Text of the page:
Let’s Play “NEC Product Manager”Posted on June 25th, 2009 4 comments
The next game chronologically on the ol’ PC Engine release docket is Mashin Eiyūden Wataru — better known to us red-blooded U.S.Americans as good ol’ Keith Courage in Alpha Zones, the worst pack-in game ever packed-in to anything.
While playing (more like wading my way) through Wataru, I ran through a mental exercise in my mind: What, if any, better game available at the time of the TurboGrafx-16’s August 1989 launch would have been a more suitable pack-in? Well, if we’re counting the entirety of Japan, quite a lot. R-Type, for example. But that’s a 4-megabit HuCard. Let’s say that NEC wanted to keep the pack-in game to two megs to save money. What then? This is an extremely important decision, you know — the pack-in gives your audience their very first impression of the console, and it better be a good one, or else they won’t see any point in buying the thing. (Let’s ignore the fact that NEC thought Bikkuriman World was a great launch title for the Japan market.)
For reference, I’ve scanned in two relevant pages from the Sears Wishbook: Holiday 1989, which devotes five pages to the NES, three to the Genesis and Master system, four to Atari’s assorted systems (sheesh), and a single spread to the TG16. Given that Sears put out their wishbooks around October, this is a pretty good outline of what was available for the Turbo at launch. If you were NEC’s US video-game project manager, which game would you throw into the system box?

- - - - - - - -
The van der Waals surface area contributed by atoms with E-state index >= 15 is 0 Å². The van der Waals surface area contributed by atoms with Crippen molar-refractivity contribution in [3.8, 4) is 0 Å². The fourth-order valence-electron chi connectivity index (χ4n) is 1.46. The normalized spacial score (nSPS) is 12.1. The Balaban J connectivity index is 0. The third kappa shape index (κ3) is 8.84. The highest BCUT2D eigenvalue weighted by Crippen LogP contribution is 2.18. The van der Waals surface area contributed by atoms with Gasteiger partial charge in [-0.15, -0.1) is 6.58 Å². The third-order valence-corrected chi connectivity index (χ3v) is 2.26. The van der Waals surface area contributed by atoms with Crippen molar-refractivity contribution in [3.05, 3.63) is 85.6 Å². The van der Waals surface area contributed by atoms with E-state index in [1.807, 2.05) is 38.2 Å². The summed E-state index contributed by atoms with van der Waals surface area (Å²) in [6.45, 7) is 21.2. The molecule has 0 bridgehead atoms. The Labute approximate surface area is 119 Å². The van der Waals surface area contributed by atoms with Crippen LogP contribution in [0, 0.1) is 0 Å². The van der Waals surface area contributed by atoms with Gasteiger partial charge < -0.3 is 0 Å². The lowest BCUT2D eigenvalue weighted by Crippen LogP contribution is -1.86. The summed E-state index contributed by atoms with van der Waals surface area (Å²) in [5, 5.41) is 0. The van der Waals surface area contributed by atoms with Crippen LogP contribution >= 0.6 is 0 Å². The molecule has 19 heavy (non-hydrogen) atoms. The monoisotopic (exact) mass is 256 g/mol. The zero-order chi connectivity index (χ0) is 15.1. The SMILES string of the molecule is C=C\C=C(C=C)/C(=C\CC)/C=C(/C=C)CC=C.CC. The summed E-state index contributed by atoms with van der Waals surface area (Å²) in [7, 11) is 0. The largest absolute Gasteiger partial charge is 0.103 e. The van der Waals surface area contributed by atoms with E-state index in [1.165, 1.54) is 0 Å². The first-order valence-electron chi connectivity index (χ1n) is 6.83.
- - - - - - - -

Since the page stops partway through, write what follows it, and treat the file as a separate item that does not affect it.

The answer’s actually pretty simple. The $59 games are all three megabits, so those get cut out immediately. That leaves Keith Courage, Victory Run, The Legendary Axe, Alien Crush, and China Warrior. Hmm. To me, the choice is between Legendary Axe and Alien Crush, and between those two I’d take Legendary Axe ‘cos it’s fast action, it’s pretty fun, it looks demonstrably better than anything the NES could manage, and it’s from a genre that has universal appeal. (I always thought it was a mistake for Atari to make Pole Position II the pack-in for the 7800. Not the greatest mistake they made with that platform, but…)
My guess is that NEC USA had a similar conversation going on internally but went with Keith Courage because their main partner Hudson, and not a third party, coded it. Life can be unfair like that sometimes. NEC made up for it with their 4-in-1 TurboDuo CD, but by then it was far too late.
(PS. What’s worse — spending $199, or $341.31 in 2008 dollars, for a TG16 with Keith Courage, or spending a total of $589, $1012.28 in ’08 dollars, for the right to play Keith Courage…and Fighting Street?)
monster lair, bitch. i spent $1012.28 to play monster lair!
i think you are missing several of many points
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